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Democrat media, far-left groups attack Texas’ 1836 Project

This Nov. 30, 2019 photo shows the church on the grounds of The Alamo in San Antonio, Texas. The remains of three people have been recovered from a burial room and the church. The Texas General Land Office said Friday, Dec. 13, 2019 that the remains believed to be an infant, a teenager or young adult and an adult were found in a burial room and Nave of the church during an archaeological exploration. The Alamo is the site of one of the most famous battles in American history in which nearly 200 Alamo defenders were killed in March 1836 in a battle with Mexican forces during the fight for Texas independence from Mexico (AP Photo/Ken Miller)

This Nov. 30, 2019 photo shows the church on the grounds of The Alamo in San Antonio, Texas. The remains of three people have been recovered from a burial room and the church. The Texas General Land Office said Friday, Dec. 13, 2019 that the remains believed to be an infant, a teenager or young adult and an adult were found in a burial room and Nave of the church during an archaeological exploration. The Alamo is the site of one of the most famous battles in American history in which nearly 200 Alamo defenders were killed in March 1836 in a battle with Mexican forces during the fight for Texas independence from Mexico (AP Photo/Ken Miller)

This Nov. 30, 2019 photo shows the church on the grounds of The Alamo in San Antonio, Texas. (AP Photo/Ken Miller)

OAN Newsroom
UPDATED 11:05 AM PT – Monday, June 14, 2021

Some Democrats in and around Texas have done the unthinkable: they have forgotten the Alamo. What’s worse? They are trying to get others on board.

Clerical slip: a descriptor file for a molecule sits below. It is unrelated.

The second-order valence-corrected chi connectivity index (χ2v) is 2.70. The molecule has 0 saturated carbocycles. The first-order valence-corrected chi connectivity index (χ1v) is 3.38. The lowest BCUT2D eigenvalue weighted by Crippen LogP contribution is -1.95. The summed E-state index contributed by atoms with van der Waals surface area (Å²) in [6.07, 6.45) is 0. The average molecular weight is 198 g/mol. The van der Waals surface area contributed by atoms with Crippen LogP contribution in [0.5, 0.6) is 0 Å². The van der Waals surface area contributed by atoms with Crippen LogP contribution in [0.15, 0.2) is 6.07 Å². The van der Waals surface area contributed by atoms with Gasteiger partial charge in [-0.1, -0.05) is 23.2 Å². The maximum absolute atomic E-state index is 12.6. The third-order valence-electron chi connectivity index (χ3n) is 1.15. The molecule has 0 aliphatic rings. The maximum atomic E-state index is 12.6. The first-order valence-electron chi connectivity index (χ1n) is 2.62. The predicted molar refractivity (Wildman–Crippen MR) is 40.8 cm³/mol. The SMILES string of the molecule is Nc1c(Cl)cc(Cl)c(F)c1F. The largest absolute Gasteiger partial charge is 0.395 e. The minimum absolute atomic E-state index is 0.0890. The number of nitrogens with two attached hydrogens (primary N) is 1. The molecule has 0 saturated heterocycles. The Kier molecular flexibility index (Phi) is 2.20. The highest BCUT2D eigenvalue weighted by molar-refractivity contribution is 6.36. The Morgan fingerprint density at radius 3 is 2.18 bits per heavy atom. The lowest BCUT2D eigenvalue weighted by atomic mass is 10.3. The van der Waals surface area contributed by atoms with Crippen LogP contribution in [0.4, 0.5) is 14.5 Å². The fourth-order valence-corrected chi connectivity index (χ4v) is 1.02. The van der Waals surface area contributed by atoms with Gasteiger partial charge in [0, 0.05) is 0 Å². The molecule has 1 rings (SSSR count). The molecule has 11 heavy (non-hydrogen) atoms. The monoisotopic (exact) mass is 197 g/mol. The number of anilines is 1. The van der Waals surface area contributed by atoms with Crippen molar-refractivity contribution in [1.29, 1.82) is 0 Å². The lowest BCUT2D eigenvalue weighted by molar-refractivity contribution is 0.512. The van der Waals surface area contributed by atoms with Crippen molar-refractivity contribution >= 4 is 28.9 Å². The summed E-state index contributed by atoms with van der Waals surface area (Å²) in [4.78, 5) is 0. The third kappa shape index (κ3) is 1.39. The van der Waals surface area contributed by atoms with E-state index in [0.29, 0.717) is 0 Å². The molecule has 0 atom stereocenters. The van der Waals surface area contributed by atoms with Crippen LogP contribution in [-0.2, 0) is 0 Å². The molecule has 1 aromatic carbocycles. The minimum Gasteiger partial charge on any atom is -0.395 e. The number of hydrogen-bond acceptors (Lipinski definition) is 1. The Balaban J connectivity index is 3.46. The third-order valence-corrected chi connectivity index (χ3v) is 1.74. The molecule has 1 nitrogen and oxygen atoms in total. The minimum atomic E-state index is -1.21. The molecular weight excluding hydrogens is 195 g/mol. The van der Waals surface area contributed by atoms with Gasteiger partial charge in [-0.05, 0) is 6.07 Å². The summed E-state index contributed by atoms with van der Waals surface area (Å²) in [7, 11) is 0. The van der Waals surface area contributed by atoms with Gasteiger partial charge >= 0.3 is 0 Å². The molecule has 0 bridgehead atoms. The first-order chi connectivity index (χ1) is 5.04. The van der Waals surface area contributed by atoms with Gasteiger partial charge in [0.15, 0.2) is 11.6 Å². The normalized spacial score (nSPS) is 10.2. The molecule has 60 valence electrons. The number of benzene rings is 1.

A series of publications are promoting a new initiative called “Forget the Alamo” in an apparent attempt to rewrite and disparage the history of Texas. The movement began with an article in Time Magazine titled” “We’ve Been Telling the Alamo Story Wrong for Nearly 200 Years. Now It’s Time to Correct the Record.”

In the wake of the publication, a slew of mainstream media outlets have jumped on board. This includes the Washington Post, National Geographic, the Wall Street Journal and MSNBC’s podcast The Reid Out with Joy Reid .

The new narrative is criticizing Texan heroes James Bowie, Davy Crockett and William Travis while inviting Americans to, instead, empathize with the Mexican military command who tried to maintain control of the Lone Star State.

In doing his part to remember the state’s history, Texas Gov. Greg Abbott (R) signed a law to promote patriotic education in Texas’ schools. This includes lessons regarding the battle of the Alamo.

On February 23, 1836 around 150 members of the Texan Army entered the Alamo and prepared for the oncoming siege of Mexican Army General Santa Anna’s men. When Anna arrived, he demanded the immediate surrender of all of the men. The Texans responded with cannon fire.

The siege lasted 13 days until March 5 when, during the Battle of the Alamo, many of the men defending the fort lost their lives. In the wake of their sacrifice, however, Texas was free.

Moving forward, Abbott’s 1836 Program will create a nine person committee to ensure that educational curriculum for the Lone Star State will be based on “foundational principles.” Abbott declared, “to keep Texas the best state in the United States of America, we must never forget why Texas became so exceptional in the first place.”

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